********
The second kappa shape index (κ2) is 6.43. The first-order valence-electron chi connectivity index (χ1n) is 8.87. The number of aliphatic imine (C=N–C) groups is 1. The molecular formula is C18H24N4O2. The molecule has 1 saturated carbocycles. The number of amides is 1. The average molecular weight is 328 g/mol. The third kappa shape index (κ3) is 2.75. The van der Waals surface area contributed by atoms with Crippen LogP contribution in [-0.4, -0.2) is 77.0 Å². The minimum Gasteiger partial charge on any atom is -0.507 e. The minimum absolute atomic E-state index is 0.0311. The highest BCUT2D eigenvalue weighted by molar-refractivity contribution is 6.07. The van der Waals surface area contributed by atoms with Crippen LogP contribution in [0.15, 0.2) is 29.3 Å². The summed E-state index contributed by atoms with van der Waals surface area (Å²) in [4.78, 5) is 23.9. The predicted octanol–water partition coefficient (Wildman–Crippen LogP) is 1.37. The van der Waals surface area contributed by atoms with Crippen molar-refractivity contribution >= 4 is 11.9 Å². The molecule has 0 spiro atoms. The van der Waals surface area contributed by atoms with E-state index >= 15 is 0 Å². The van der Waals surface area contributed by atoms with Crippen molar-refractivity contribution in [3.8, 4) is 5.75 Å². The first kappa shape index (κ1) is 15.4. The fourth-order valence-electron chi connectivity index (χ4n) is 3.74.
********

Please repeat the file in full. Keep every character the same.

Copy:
The second kappa shape index (κ2) is 6.43. The first-order valence-electron chi connectivity index (χ1n) is 8.87. The number of aliphatic imine (C=N–C) groups is 1. The molecular formula is C18H24N4O2. The molecule has 1 saturated carbocycles. The number of amides is 1. The average molecular weight is 328 g/mol. The third kappa shape index (κ3) is 2.75. The van der Waals surface area contributed by atoms with Crippen LogP contribution in [-0.4, -0.2) is 77.0 Å². The minimum Gasteiger partial charge on any atom is -0.507 e. The minimum absolute atomic E-state index is 0.0311. The highest BCUT2D eigenvalue weighted by molar-refractivity contribution is 6.07. The van der Waals surface area contributed by atoms with Crippen LogP contribution in [0.15, 0.2) is 29.3 Å². The summed E-state index contributed by atoms with van der Waals surface area (Å²) in [4.78, 5) is 23.9. The predicted octanol–water partition coefficient (Wildman–Crippen LogP) is 1.37. The van der Waals surface area contributed by atoms with Crippen molar-refractivity contribution >= 4 is 11.9 Å². The molecule has 0 spiro atoms. The van der Waals surface area contributed by atoms with E-state index >= 15 is 0 Å². The van der Waals surface area contributed by atoms with Crippen molar-refractivity contribution in [3.8, 4) is 5.75 Å². The first kappa shape index (κ1) is 15.4. The fourth-order valence-electron chi connectivity index (χ4n) is 3.74.